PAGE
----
Whether or not poultry litter is a good source of fertilizer depends on a whole flock of factors—from the type of bird that produced it to how far you have to haul the stuff down the road.

What it comes down to, two K-State Extension county agents told farmers at last week’s Agronomy Institute in Parsons, Kan., is matching what you need to what you get and pricing the litter compared to commercial fertilizer sources.

Labette County Ag Agent Keith Martin told producers that litter is highly variable in terms of the soil nutrients it delivers. The type of birds and their diet, the bedding used, when and how the house was cleaned out, and how the litter was stored all have an impact on the value of the material.

Turkey and broiler litter tends to be higher in nutrient content than litter from layer or breeder houses, for example. The way in which the house is cleaned out also has a profound effect. Partial cleanout, which concentrates on the caked material around feeders and waters, will have a higher nutrient content than a total cleanout which includes all of the bedding material.

Citing 25 samples analyzed in the county in the past couple of years, Martin noted a range in moisture content—which impacts value as well as application—of 15 to 68 percent. Nutrient content per ton ran from 14-74 pounds for nitrogen, 25-101 pounds for phosphorus and 9-72 pounds for potassium.

Nitrogen in litter is less valuable than the phosphorus content, Martin said, adding that only about half is available the first year and is subject to losses, especially if it isn’t immediately incorporated.

Litter can be a good way to build soil phosphorus levels, Cherokee County Ag Agent Dennis Elbrader said, noting that litter can be a good buy for fields with low P levels and less economical for fields that don’t need phosphorus.

He stressed to growers that frequent testing of litter is important. While most litter suppliers will provide a guaranteed analysis, Elbrader suggested that testing is still critical to making sure buyers are getting what they’re paying for.

He especially urged producers to be mindful of moisture content.

“Water doesn’t pay when it comes to hauling,” he warned, “so be careful. Wet litter is also harder to apply accurately.”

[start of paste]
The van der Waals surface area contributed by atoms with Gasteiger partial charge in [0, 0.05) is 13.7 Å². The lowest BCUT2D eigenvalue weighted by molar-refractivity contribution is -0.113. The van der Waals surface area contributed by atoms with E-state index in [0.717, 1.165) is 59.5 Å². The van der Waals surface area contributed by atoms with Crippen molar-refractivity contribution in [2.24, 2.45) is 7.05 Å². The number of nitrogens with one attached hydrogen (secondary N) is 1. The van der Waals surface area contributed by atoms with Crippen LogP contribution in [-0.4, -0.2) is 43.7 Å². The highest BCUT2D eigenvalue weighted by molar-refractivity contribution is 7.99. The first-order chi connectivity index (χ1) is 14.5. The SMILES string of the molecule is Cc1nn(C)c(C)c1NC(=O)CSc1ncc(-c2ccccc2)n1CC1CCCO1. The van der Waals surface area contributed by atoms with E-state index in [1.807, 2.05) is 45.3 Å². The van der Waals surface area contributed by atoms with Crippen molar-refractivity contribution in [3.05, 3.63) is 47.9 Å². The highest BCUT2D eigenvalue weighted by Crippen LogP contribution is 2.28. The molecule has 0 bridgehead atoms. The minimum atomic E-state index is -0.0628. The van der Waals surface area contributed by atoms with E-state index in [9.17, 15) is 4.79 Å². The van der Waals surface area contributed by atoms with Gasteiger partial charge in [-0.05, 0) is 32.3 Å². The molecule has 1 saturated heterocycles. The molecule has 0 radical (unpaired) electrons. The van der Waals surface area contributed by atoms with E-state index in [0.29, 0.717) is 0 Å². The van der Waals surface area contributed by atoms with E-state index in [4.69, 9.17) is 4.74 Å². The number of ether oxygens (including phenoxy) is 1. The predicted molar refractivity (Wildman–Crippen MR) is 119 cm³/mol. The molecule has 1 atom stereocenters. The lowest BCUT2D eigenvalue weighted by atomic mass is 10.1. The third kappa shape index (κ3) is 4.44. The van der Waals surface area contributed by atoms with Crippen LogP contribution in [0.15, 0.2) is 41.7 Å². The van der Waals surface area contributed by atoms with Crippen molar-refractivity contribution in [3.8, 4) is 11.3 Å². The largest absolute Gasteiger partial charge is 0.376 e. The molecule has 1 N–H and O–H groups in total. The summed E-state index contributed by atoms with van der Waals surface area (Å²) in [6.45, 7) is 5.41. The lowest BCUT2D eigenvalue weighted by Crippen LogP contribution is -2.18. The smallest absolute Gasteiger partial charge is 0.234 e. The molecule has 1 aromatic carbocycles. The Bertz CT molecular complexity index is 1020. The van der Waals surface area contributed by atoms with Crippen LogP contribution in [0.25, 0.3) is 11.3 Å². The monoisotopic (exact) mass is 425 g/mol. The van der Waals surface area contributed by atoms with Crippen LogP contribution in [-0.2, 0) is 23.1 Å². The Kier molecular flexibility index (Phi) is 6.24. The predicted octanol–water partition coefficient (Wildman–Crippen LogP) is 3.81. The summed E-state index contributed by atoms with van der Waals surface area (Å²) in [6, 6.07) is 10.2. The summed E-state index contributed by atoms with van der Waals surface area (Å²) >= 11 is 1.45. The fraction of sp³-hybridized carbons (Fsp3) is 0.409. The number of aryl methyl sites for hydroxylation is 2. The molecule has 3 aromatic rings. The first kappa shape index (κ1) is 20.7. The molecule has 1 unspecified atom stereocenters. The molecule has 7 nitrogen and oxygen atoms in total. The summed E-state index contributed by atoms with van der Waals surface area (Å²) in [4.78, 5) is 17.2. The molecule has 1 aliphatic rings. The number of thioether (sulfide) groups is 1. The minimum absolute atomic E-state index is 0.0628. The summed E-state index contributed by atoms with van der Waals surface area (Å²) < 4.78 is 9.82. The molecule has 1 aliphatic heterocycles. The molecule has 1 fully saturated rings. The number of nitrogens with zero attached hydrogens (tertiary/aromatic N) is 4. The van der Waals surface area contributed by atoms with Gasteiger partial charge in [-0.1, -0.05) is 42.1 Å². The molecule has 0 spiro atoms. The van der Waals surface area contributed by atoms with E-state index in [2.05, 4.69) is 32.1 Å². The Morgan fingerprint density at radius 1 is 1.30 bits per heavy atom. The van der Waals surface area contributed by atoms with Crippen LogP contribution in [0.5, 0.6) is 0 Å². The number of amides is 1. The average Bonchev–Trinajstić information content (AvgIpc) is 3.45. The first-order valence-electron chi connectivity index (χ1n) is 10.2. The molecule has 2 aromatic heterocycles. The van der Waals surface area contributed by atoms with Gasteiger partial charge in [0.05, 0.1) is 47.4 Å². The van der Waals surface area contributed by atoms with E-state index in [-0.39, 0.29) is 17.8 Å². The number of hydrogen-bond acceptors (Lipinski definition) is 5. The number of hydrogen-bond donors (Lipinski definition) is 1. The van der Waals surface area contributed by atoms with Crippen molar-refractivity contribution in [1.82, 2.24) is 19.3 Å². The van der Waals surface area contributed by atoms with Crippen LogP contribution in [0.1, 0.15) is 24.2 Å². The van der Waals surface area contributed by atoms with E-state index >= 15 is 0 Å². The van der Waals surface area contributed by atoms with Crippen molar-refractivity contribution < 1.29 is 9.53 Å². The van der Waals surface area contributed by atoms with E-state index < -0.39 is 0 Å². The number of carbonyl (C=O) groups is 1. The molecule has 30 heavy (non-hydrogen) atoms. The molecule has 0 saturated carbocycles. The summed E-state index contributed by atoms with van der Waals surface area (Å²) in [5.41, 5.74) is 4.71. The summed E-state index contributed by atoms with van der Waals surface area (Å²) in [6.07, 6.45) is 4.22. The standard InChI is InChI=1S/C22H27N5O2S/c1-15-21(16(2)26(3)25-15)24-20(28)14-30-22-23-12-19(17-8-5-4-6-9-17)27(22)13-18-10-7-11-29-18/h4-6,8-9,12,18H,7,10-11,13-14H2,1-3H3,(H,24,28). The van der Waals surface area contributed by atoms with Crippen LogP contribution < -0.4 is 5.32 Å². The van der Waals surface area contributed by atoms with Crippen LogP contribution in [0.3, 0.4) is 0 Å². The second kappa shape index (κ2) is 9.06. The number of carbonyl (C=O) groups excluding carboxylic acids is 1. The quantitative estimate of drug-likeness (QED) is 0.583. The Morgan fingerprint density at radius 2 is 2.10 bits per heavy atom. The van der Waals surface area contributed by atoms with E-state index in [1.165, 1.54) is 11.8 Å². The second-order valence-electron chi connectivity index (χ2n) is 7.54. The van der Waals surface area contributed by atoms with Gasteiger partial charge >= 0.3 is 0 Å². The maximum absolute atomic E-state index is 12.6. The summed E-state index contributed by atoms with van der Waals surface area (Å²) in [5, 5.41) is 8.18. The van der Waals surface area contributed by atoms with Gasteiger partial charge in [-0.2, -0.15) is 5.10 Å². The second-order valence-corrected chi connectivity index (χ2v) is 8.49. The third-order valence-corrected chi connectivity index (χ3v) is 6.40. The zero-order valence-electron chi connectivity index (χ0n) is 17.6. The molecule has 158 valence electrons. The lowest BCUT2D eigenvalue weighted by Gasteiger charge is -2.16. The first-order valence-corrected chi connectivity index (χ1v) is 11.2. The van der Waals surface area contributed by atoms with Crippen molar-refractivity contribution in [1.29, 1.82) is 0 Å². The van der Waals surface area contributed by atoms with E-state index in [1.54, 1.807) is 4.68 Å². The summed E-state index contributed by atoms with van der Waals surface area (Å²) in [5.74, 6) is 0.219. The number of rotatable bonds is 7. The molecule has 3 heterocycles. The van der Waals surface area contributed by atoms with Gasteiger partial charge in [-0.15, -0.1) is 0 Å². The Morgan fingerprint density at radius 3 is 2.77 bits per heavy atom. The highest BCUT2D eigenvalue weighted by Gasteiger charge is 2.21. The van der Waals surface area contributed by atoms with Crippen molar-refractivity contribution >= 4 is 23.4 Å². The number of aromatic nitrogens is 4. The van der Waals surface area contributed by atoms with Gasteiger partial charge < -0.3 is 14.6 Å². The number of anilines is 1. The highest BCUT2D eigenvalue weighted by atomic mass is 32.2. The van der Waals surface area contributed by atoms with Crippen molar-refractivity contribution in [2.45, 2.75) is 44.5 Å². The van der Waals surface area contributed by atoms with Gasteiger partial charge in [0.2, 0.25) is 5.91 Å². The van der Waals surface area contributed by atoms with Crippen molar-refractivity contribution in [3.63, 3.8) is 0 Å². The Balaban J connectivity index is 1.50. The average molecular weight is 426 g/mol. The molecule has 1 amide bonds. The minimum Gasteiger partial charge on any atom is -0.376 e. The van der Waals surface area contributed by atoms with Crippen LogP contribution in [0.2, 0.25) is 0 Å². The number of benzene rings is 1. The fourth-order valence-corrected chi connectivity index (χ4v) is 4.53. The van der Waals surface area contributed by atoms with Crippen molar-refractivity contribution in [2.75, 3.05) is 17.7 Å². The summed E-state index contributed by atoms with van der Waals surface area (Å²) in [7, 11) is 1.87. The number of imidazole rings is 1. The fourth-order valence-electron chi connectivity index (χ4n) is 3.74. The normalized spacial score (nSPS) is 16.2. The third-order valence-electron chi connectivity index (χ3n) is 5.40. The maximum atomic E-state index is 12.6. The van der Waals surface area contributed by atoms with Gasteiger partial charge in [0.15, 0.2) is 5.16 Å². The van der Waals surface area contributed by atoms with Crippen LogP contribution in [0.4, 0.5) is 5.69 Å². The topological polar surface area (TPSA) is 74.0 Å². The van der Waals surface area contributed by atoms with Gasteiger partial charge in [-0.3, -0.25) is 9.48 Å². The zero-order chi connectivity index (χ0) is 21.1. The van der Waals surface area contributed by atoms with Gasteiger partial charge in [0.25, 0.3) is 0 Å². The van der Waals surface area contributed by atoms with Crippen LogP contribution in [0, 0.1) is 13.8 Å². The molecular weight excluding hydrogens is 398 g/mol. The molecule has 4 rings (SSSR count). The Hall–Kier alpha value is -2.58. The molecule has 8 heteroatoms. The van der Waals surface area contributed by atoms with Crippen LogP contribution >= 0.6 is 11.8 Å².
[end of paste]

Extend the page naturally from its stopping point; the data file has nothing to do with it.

Both county agents suggested that producers figure the litter value based on nutrients per ton and advised them to log on to www.ok-littermarket.org which features a calculator for figuring litter value. The Oklahoma State University web site also includes a listing for buyers and sellers as well as other litter management information.

Martin pointed out that farmers and stockmen using litter need to be aware of potential environmental impacts. Litter should not be applied in areas subject to flooding or on highly erodible soils, he said. It also should not be applied within 100 feet of a creek, well or pond.

As for storage, Martin said that litter should be stockpiled at least 200 feet from streams and other water sources and the use of tarps can help minimize losses.

Martin also spoke of the “hassle factor” of employing litter.

“You can’t just call up the co-op and tell them you want some litter spread tomorrow,” he said. “Getting litter has to coincide with when the poultry houses are being cleaned out. You have to get it all lined up and, when you get it, it can be a challenge getting the right amount on.”

He suggested that producers using litter try to calibrate their application.

“We don’t have a lot of experience with litter in southeast Kansas,” he said. “It can be a good deal but only if your soil needs what the litter provides, if it prices out favorably compared to commercial fertilizer, and you can get it applied accurately.”

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